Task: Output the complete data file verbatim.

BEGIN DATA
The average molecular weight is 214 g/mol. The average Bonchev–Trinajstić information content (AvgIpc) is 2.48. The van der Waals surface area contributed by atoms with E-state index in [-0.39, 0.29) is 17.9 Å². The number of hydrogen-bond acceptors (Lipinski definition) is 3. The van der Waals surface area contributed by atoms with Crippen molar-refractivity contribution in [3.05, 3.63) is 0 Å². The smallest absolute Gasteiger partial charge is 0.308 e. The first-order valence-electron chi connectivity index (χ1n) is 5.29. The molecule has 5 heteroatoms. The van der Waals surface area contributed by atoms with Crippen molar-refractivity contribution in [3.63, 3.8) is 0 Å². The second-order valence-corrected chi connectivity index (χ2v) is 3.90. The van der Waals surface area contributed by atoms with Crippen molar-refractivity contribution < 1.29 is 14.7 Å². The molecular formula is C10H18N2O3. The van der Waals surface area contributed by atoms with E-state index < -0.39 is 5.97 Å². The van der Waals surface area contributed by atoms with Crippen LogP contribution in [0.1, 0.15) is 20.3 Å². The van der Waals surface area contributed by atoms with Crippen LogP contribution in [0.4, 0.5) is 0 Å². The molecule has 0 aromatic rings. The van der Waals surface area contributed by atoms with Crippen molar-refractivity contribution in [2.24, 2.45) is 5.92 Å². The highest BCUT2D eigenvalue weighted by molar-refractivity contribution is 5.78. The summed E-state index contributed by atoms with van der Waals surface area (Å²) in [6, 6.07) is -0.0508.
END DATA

The average molecular weight is 214 g/mol. The average Bonchev–Trinajstić information content (AvgIpc) is 2.48. The van der Waals surface area contributed by atoms with E-state index in [-0.39, 0.29) is 17.9 Å². The number of hydrogen-bond acceptors (Lipinski definition) is 3. The van der Waals surface area contributed by atoms with Crippen molar-refractivity contribution in [3.05, 3.63) is 0 Å². The smallest absolute Gasteiger partial charge is 0.308 e. The first-order valence-electron chi connectivity index (χ1n) is 5.29. The molecule has 5 heteroatoms. The van der Waals surface area contributed by atoms with Crippen molar-refractivity contribution in [3.63, 3.8) is 0 Å². The second-order valence-corrected chi connectivity index (χ2v) is 3.90. The van der Waals surface area contributed by atoms with Crippen molar-refractivity contribution < 1.29 is 14.7 Å². The molecular formula is C10H18N2O3. The van der Waals surface area contributed by atoms with E-state index < -0.39 is 5.97 Å². The van der Waals surface area contributed by atoms with Crippen LogP contribution in [0.1, 0.15) is 20.3 Å². The van der Waals surface area contributed by atoms with Crippen LogP contribution in [0.4, 0.5) is 0 Å². The molecule has 0 aromatic rings. The van der Waals surface area contributed by atoms with Crippen molar-refractivity contribution in [2.24, 2.45) is 5.92 Å². The highest BCUT2D eigenvalue weighted by molar-refractivity contribution is 5.78. The summed E-state index contributed by atoms with van der Waals surface area (Å²) in [6, 6.07) is -0.0508.